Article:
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We hear their stories: thinking differently about access to healthcare at Christmas time

Gabrielle Bourke, Policy Advisor
20 December, 2018

We hear their stories: thinking differently about access to healthcare at Christmas time

This time of year is a good time to take stock, think about what we've achieved, what's still to do, and what's driving us. I've been reflecting on hearing midwives Memuna Sowe, Faye Macrory and Hilary Alba talk about their work with vulnerable women using maternity services, on Day 2 of the  RCM Conference in Manchester back in October. Their passion and commitment was palpable, and the questions from the floor showed how many RCM members feel the same way about helping those women who need us the most. I hope those of you who were there felt inspired too.

That session of conference popped into my head when reading the latest report from The Equality and Human Rights Commission, and Doctors of the World, on the lived experience of access to healthcare for people seeking, and refused, asylum. It's easy to fall into clichés when talking about maternity services at Christmas time, but the nativity story is, amongst other things, about a family negotiating bureaucracy, on the move, with a few special characters visiting to make the birth special (and brighten up that stable with some bling). The report outlines how hard it is for our most vulnerable people to access healthcare, and also the amazing work of NHS staff and others who are doing their best to make it right.

The ECHR and DOW researchers interviewed asylum seekers and refused asylum seekers across the UK. They were experiencing many different physical and mental health conditions, including pregnancy. Many had experienced trauma before their arrival in the UK, and had been dispersed around the UK many times. The themes of this study echo those in Maternity Action's recent report into NHS maternity care charges for pregnant women.

In their own words, those interviewed felt that sometimes, they were not treated as humans with equal rights to others. They lived in fear – of being reported, of having to pay for healthcare when they were already destitute, and of being judged and subject to discriminatory attitudes. Language barriers and lack of information made it hard for them to access everything they and their children needed.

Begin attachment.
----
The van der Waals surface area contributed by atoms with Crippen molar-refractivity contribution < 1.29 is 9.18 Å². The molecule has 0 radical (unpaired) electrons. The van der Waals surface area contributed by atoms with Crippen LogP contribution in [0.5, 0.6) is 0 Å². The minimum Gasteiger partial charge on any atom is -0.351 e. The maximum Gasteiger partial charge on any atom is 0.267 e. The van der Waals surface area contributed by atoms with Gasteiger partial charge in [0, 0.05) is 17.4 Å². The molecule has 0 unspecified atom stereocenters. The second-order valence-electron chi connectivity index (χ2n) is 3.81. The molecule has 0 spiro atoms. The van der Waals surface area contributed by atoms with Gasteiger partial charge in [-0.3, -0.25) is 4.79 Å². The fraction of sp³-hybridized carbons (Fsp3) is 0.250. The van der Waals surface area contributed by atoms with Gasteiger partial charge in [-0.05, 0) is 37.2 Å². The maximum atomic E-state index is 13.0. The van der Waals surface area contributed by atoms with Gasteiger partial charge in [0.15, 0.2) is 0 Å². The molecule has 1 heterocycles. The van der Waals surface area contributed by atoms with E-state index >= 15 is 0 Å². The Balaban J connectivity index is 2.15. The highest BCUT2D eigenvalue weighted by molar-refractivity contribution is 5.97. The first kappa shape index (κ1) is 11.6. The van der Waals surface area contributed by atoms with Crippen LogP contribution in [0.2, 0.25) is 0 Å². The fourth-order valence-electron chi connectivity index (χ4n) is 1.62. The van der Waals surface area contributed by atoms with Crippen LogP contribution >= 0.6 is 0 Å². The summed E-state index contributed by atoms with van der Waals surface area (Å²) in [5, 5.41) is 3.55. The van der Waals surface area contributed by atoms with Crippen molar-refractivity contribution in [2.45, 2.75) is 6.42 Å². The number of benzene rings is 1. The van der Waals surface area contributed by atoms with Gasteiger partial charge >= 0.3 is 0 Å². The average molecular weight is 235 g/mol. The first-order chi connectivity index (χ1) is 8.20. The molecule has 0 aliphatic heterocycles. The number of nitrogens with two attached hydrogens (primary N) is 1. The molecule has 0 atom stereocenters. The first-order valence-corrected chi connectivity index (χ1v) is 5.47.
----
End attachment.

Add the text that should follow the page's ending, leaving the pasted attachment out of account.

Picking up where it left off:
I thought of Memuma, Faye and Hilary when the report talks about asylum seekers’ appreciating the graciousness of staff, taking a holistic approach to their needs, seeing them as people with aspirations which are real and achievable, no less than anyone else’s. Asylum seekers’ own perseverance and resilience too is important to recognise; as midwives and MSWs we see every day the power of women. As Memuma told our RCM conference, ‘You have these definitions, but the true definition is when you meet these women and hear their stories’.  It’s clear too that staff working in the NHS, local authorities and other public bodies too are crying out for better information and more training. The confusion and fear is shared amongst professionals as well as those seeking asylum.

This evidence has led the EHRC, and now too the Royal College of Physicians, Royal College of Paediatrics and Child Health (RCPCH), Royal College of Obstetricians and Gynaecologists (RCOG) and the Faculty of Public Health (FPH), to take a stand with us and say the NHS charging regime is damaging to public health, and it needs to be suspended. The EHRC too agree with us that maternity care should be exempt from NHS charging altogether, to protect and promote maternal and newborn health. Pregnant refused asylum seekers need to get more support too – better housing and maintenance – not just in the last weeks of pregnancy, when intervention can be too late.

This report builds on an already overwhelming evidence base we have about how damaging NHS charging and the approach to refused asylum seekers’ healthcare is. As the Faculty of Public Health says, “The [NHS] charging regulations present substantial implementation challenges for health care providers, risk the disengagement of migrants from all services, may lead to poor health outcomes and are not supported by good financial or ethical justifications.” Sadly, the Government this week announced they were making no changes to the policy, and refused to publish the basis for that decision. It is a bizarre stance from a government that only last summer pledged to make England the safest place in the world to have a baby. This Christmas, I’m left asking: Safe for whom?

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